Prime Mover Magazine


Priority investment in WA to increase triple roadtrain productivity

Infrastructure Australia has added the Western Australian Government’s proposed road upgrade, Bindoon Bypass, as a Priority Project on the Infrastructure Priority List, following an independent review process.

The Infrastructure Priority List provides governments at all levels with a prioritised list of nationally-significant investment opportunities for the near, medium and longer term.

In welcoming the project on the list, Infrastructure Australia CEO, Romilly Madew, drew attention to the strategic role that the Great Northern Highway plays in linking Perth’s metropolitan area and Australia’s north-west.

“Due to the significant growth of the resources sector in Western Australia, there continues to be considerable demand to move freight along the Great Northern Highway corridor between ports located in the metropolitan Perth area and the north-west of the state, such as Port Hedland, Cape Lambert and Dampier," she said.

The proposed Bindoon Bypass aims to increase freight efficiency and productivity by enabling access for triple road trains for the entire trip between Muchea and Wubin on the Great Northern Highway with existing road alignments and gradients between Wubin and Muchea currently unsuitable.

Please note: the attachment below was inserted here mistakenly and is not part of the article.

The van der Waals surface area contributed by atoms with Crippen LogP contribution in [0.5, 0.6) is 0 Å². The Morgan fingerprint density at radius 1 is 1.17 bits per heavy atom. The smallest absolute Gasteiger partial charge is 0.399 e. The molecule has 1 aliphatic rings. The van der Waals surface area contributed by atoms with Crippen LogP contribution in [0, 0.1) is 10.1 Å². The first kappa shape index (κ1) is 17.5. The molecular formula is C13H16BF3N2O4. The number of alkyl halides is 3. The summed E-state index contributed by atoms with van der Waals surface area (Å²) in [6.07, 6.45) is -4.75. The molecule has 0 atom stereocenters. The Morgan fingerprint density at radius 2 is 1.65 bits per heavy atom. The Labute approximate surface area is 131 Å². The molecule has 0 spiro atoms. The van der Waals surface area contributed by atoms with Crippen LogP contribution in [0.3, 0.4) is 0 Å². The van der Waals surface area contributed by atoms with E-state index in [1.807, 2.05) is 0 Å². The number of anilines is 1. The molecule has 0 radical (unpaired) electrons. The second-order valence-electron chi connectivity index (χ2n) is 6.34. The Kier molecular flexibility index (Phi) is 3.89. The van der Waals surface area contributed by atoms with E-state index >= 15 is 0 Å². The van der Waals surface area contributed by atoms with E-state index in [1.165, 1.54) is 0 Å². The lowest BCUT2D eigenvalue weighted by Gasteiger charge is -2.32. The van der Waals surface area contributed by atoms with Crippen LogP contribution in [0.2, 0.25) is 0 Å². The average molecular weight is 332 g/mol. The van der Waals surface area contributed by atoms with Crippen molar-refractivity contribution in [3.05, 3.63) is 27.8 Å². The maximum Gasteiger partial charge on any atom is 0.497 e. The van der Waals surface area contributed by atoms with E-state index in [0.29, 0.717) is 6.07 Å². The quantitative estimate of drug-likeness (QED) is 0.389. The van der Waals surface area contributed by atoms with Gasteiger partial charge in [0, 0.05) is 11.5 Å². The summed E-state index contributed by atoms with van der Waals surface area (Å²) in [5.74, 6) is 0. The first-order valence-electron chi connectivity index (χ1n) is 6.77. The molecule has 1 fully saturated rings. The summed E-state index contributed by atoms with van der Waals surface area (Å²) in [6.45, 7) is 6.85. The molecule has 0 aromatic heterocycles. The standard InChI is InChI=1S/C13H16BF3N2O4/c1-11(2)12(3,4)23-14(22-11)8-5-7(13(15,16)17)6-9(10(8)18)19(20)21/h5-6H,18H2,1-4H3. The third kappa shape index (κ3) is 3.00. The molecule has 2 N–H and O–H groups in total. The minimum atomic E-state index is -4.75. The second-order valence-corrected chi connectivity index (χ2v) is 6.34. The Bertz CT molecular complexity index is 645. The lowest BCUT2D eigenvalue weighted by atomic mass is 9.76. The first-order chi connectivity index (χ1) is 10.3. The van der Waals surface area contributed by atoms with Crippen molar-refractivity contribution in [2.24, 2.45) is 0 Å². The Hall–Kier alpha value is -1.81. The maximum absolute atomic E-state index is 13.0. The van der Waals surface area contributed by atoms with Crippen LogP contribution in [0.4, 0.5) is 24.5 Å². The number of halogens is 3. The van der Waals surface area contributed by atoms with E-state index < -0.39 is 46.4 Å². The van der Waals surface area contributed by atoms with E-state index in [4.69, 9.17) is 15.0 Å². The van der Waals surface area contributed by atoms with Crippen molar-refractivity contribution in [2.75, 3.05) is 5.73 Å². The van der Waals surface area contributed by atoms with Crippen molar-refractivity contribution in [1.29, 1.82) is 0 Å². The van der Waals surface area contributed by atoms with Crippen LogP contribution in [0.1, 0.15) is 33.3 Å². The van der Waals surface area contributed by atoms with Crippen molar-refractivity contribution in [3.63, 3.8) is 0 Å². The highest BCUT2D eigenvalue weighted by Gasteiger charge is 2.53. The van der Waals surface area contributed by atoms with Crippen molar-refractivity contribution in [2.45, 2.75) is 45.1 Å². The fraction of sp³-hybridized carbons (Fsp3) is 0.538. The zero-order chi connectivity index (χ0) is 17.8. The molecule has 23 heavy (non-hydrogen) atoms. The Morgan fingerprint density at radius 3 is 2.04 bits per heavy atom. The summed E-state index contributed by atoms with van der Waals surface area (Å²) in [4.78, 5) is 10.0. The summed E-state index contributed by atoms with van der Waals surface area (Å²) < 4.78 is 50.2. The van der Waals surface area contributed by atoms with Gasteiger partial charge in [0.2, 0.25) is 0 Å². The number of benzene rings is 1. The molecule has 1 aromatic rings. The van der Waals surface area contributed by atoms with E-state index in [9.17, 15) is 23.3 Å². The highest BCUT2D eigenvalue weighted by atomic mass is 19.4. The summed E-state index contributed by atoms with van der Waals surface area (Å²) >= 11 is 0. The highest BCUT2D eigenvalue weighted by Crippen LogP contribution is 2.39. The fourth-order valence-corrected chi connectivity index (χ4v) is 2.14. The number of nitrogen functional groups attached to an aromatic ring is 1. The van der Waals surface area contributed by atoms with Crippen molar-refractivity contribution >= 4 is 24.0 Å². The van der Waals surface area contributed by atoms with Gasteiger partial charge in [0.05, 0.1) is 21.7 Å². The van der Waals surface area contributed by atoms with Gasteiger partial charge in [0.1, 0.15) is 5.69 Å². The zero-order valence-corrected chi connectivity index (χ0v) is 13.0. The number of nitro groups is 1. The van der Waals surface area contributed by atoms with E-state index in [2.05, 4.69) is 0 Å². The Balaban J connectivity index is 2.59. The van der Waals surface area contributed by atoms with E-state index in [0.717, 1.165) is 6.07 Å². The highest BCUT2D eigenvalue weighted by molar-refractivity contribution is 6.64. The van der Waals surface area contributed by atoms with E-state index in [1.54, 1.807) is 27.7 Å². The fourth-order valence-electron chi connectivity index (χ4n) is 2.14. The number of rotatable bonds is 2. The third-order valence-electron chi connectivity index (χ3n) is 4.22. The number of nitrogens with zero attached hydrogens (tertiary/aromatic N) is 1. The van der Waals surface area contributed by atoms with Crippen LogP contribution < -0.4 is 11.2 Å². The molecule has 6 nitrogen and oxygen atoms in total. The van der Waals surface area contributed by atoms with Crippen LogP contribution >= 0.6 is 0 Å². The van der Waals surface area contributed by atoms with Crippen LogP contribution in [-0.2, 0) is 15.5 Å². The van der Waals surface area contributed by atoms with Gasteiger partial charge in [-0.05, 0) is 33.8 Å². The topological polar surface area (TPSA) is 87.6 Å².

“As it stands we are seeing drivers forced to stop at Wubin to decouple and reconfigure their vehicles into smaller truck and trailer configurations, such as double road trains or even smaller vehicles for this section of the highway,” said Madew.

“This operation decreases freight productivity and efficiency since more truck trips are then required to deliver the same freight task, leading to an overall net increase in transport costs per unit of freight transported," she said.

The Western Australia Government estimates the cost of this problem will sit at $62 million by 2025, and expects it to grow to $86 million by 2045.

“It’s not only about cost and efficiency we also know these additional truck trips between Muchea and Wubin increase the safety risk and potential number of accidents for vehicles travelling through Bindoon and other sections of the corridor,” said Madew.

Specifically on the Bindoon section of the corridor, heavy vehicles comprise approximately 66 per cent of the total traffic.

The scope of work includes 61.6 kilometres of new highway to the west of Bindoon, comprising a single carriageway in each direction, along with 4.4 kilometres of infrastructure improvements to the existing highway, two grade-separated intersections and 13 at-grade intersection upgrades.

New bridge structures and 12 kilometres of service roads will also form part of the design. Additional safety enhancements will include overtaking lanes every five to 10 kilometres and four new rest stops suitable for accommodating light vehicles and roadtrains.

Infrastructure Australia is currently developing the 2020 Infrastructure Priority List, which is due for release early next year.

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